Aravinda de Silva was Man of the Match in the World Cup final having scored an unbeaten 107. He had also taken three wickets and two catches in the final.
Late Tony Greig’s words on television with Sri Lanka one stroke away from their greatest moment in sporting history will live in memories for ever. “It’s only a small place Sri Lanka. But they have come a long way…” It was on a day like this, 17th March 1996, Sri Lanka were crowned World Champions beating Australia in the final in Lahore.
They had been in the big league only for 14 years having become Full Members of the ICC in 1982. Having overcome numerous hardships over a decade and half, in Lahore they created history. They beat numerous odds as well. Until then, no team had won a World Cup final chasing and no host nation had won the trophy.
Australia were firm favourites to win the title. But the Sri Lankans had momentum behind them and were street smart. Throughout their campaign, they were brave and fortune certainly favoured the brave.
Jubilant Sri Lankan players on the field moments after captain Arjuna Ranatunga scored the winning runs to win the ICC Cricket World Cup.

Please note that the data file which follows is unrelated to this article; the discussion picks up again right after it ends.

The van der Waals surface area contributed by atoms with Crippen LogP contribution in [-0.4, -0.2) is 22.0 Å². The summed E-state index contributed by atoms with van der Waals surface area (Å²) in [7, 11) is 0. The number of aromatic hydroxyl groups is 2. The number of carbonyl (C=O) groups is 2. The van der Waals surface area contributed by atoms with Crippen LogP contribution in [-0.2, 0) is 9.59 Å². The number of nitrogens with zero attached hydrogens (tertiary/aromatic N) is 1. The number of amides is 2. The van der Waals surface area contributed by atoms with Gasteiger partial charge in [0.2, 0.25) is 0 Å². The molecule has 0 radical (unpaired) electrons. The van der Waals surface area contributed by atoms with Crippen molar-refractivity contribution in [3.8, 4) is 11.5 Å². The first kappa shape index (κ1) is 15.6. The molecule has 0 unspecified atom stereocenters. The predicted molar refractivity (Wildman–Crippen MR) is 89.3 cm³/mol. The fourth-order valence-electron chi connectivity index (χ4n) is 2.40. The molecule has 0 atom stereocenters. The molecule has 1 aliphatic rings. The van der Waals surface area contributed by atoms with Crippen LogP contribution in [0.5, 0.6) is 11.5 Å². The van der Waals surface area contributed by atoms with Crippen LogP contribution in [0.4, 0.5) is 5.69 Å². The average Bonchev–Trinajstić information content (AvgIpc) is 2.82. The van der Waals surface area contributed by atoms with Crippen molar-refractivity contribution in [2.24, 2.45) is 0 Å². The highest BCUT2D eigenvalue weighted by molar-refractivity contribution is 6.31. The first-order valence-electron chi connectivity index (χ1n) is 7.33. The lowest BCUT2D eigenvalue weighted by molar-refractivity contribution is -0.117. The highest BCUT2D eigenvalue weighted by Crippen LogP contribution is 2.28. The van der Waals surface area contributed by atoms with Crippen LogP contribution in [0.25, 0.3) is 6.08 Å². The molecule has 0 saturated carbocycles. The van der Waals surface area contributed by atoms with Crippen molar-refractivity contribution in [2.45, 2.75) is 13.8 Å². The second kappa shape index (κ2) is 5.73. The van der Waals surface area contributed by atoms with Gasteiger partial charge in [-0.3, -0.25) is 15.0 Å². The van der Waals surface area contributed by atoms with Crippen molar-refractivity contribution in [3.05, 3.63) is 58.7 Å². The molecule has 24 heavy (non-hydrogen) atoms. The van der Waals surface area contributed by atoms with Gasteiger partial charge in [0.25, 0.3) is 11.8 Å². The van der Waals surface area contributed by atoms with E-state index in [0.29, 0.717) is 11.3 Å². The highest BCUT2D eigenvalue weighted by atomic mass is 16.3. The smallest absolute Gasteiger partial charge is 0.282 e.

Arjuna Ranatunga’s side played the first 15 overs like the last and teams had little time to counter the onslaught of Sanath Jayasuriya and Romesh Kaluwitharana. When they failed in the semis and finals, the brilliance of Aravinda de Silva rescued them – a back to the wall half-century in the semis and a classy unbeaten hundred in the finals. The team’s batting was so strong with Roshan Mahanama slotted at number seven and the likes of Chaminda Vaas and Kumar Dharmasena chipped in with valuable contributions at number eight and nine.
Their bowling wasn’t the greatest in the competition but the exceptional fielding compensated for this deficency. Australia spilled a few chances in the final and Sri Lanka grabbed them all. Clive Lloyd, a man who had won the World Cup twice, summed it up all when he said, ‘Catches win matches’.
Australia along with the West Indies had boycotted their group games in Colombo pointing out security reasons. The Central Bank bombing a fortnight before the competition had killed over 100 people and crippled the economy.
Arjuna Ranatunga receives the World Cup trophy from Prime Minister Benezir Bhutto.
Sri Lanka were told that they had to play the two games in India or give up points. But their versatile Board Chairman Ana Punchihewa and late Foreign Minister Lakshman Kadirgamar fought tooth and nail to ensure there was fair-play. It also helped that the head of PILCOM – the organizing arm of the World Cup – was a loyal friend – Jagmohan Dalmiya.
Here was a team that had peaked at the right time. It helped that Dav Whatmore had arrived as Head Coach and he had placed a high premium on fitness and through Alex Kontouri helped raise fitness standards of players. Then there was of course Duleep Mendis, the nation’s first cricketing hero who was splendid in his dual role as Manager cum Chairman of Selectors.
This day will be remembered by all Sri Lankans for a long time to come. Team work had led to dream work.